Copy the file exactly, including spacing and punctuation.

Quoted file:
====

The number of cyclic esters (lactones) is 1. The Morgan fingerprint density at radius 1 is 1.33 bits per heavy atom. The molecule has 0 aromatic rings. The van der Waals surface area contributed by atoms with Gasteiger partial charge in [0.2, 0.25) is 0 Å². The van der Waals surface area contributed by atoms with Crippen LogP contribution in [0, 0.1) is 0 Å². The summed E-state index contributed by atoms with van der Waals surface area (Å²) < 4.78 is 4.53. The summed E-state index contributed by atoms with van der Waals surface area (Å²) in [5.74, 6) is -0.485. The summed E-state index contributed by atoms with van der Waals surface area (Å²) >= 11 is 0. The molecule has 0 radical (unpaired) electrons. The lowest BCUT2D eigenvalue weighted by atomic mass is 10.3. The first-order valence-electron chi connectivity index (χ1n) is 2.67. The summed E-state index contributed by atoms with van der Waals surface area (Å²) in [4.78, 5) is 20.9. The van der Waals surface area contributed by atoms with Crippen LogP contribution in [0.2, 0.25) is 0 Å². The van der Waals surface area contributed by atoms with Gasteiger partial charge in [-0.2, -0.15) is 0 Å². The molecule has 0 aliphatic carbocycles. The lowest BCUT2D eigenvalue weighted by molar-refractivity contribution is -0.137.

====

The number of cyclic esters (lactones) is 1. The Morgan fingerprint density at radius 1 is 1.33 bits per heavy atom. The molecule has 0 aromatic rings. The van der Waals surface area contributed by atoms with Gasteiger partial charge in [0.2, 0.25) is 0 Å². The van der Waals surface area contributed by atoms with Crippen LogP contribution in [0, 0.1) is 0 Å². The summed E-state index contributed by atoms with van der Waals surface area (Å²) < 4.78 is 4.53. The summed E-state index contributed by atoms with van der Waals surface area (Å²) in [5.74, 6) is -0.485. The summed E-state index contributed by atoms with van der Waals surface area (Å²) >= 11 is 0. The molecule has 0 radical (unpaired) electrons. The lowest BCUT2D eigenvalue weighted by atomic mass is 10.3. The first-order valence-electron chi connectivity index (χ1n) is 2.67. The summed E-state index contributed by atoms with van der Waals surface area (Å²) in [4.78, 5) is 20.9. The van der Waals surface area contributed by atoms with Crippen LogP contribution in [0.2, 0.25) is 0 Å². The van der Waals surface area contributed by atoms with Gasteiger partial charge in [-0.2, -0.15) is 0 Å². The molecule has 0 aliphatic carbocycles. The lowest BCUT2D eigenvalue weighted by molar-refractivity contribution is -0.137.